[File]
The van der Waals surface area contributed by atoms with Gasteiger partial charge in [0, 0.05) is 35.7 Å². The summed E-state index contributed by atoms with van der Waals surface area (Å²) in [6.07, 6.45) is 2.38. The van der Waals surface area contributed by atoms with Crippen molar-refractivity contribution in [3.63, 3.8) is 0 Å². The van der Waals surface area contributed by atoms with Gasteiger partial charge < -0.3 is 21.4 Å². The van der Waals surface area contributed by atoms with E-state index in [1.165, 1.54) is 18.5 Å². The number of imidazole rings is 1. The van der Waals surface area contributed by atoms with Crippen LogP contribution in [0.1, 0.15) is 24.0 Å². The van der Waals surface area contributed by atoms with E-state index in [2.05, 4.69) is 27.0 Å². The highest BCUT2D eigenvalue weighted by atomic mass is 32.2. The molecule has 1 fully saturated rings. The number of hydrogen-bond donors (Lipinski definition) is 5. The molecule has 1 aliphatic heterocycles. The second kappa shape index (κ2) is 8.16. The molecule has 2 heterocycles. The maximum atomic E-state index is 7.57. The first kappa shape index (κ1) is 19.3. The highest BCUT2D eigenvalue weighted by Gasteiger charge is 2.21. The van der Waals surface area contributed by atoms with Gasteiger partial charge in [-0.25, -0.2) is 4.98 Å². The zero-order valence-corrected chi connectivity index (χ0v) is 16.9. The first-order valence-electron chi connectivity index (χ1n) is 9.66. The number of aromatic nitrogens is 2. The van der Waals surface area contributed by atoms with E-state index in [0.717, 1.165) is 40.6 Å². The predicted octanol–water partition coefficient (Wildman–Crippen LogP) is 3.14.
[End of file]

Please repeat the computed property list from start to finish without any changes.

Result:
The van der Waals surface area contributed by atoms with Gasteiger partial charge in [0, 0.05) is 35.7 Å². The summed E-state index contributed by atoms with van der Waals surface area (Å²) in [6.07, 6.45) is 2.38. The van der Waals surface area contributed by atoms with Crippen molar-refractivity contribution in [3.63, 3.8) is 0 Å². The van der Waals surface area contributed by atoms with Gasteiger partial charge < -0.3 is 21.4 Å². The van der Waals surface area contributed by atoms with E-state index in [1.165, 1.54) is 18.5 Å². The number of imidazole rings is 1. The van der Waals surface area contributed by atoms with Crippen LogP contribution in [0.1, 0.15) is 24.0 Å². The van der Waals surface area contributed by atoms with E-state index in [2.05, 4.69) is 27.0 Å². The highest BCUT2D eigenvalue weighted by atomic mass is 32.2. The molecule has 1 fully saturated rings. The number of hydrogen-bond donors (Lipinski definition) is 5. The molecule has 1 aliphatic heterocycles. The second kappa shape index (κ2) is 8.16. The molecule has 2 heterocycles. The maximum atomic E-state index is 7.57. The first kappa shape index (κ1) is 19.3. The highest BCUT2D eigenvalue weighted by Gasteiger charge is 2.21. The van der Waals surface area contributed by atoms with Gasteiger partial charge in [-0.25, -0.2) is 4.98 Å². The zero-order valence-corrected chi connectivity index (χ0v) is 16.9. The first-order valence-electron chi connectivity index (χ1n) is 9.66. The number of aromatic nitrogens is 2. The van der Waals surface area contributed by atoms with E-state index in [0.717, 1.165) is 40.6 Å². The predicted octanol–water partition coefficient (Wildman–Crippen LogP) is 3.14.